We’ve been able to take workshop groups into Bodie at night several times in recent years, which is always a lot of fun. But I’d never captured star trails there, mainly because star trails take a long time, and I’d wanted to spend my limited time there doing other things with the class. But during our last night session there a couple of the participants and I decided to try photographing what’s become a Bodie classic – star trails over the Methodist Church. The church works perfectly for this because you can line up the steeple with the North Star and create concentric circles overhead.
You can’t go in the church, but we were able to illuminate the interior by placing flashlights on the windowsills and shining them inside. We also added a little light to front of the church. Then we started our star-trail sequences, using interval timers to make a series of four-minute exposures (mine were at f/5.6 and 1600 ISO). We left the interval timers going for about 90 minutes.
Later I stacked all these frames together in Photoshop to complete the image. The main advantage to doing a series of shorter exposures for star trails, rather than one long one, is that you can you use a relatively wide aperture and/or high ISO, which enables you to record some of the fainter stars and have more trails – but without making the sky too bright. The sky would have become completely washed out during one long, 90-minute exposure at f/5.6 and 1600 ISO. But during one four-minute exposure that sky remained relatively dark. Then I used the Lighten blending mode in Photoshop, which makes light areas in any particular frame override dark areas in all the other frames. That means any section of a star trail recorded during one of the four-minute exposures became visible against the darker sky of the other layers. But the background sky didn’t become any lighter overall because the brightness of each frame was similar, so one frame didn’t override another. In other words, the Lighten blending mode made the 90-minute sequence cumulative for the stars, but not for the sky behind the stars. So in the final image you see 90 minutes of star trails, but essentially only four minutes of the background sky.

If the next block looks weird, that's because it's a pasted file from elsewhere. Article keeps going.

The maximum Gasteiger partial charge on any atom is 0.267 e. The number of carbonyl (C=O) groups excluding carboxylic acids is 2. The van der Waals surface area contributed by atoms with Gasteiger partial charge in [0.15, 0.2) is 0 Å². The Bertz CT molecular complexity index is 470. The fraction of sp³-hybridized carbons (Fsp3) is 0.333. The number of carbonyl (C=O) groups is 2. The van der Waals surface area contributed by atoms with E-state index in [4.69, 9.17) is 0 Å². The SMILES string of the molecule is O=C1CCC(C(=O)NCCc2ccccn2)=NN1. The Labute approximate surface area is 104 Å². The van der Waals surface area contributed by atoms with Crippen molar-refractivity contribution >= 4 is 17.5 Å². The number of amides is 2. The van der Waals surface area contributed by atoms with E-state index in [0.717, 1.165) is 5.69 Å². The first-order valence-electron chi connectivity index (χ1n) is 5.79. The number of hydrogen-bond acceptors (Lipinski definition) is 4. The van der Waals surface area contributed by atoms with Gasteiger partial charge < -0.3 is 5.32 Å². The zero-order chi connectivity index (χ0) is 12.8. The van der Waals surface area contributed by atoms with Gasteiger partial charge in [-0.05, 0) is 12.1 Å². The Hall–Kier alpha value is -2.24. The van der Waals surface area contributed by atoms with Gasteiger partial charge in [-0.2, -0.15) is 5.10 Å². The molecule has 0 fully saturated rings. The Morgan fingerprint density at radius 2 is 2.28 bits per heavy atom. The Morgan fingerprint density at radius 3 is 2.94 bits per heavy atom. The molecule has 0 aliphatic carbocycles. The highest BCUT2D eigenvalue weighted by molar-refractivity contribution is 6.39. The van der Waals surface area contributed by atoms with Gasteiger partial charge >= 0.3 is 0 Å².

We’ll have another opportunity to photograph Bodie at night later this week during our Starry Skies Adventure workshop, and tomorrow and Tuesday we’ll be taking a workshop group into those beautiful Bodie interiors. Should be a fun week!
— Michael Frye
Michael Frye is a professional photographer specializing in landscapes and nature. He is the author or principal photographer of The Photographer’s Guide to Yosemite, Yosemite Meditations, Yosemite Meditations for Women, Yosemite Meditations for Adventurers, and Digital Landscape Photography: In the Footsteps of Ansel Adams and the Great Masters. He has also written three eBooks: Light & Land: Landscapes in the Digital Darkroom, Exposure for Outdoor Photography, and Landscapes in Lightroom: The Essential Step-by-Step Guide. Michael has written numerous magazine articles on the art and technique of photography, and his images have been published in over thirty countries around the world. Michael has lived either in or near Yosemite National Park since 1983, currently residing just outside the park in Mariposa, California.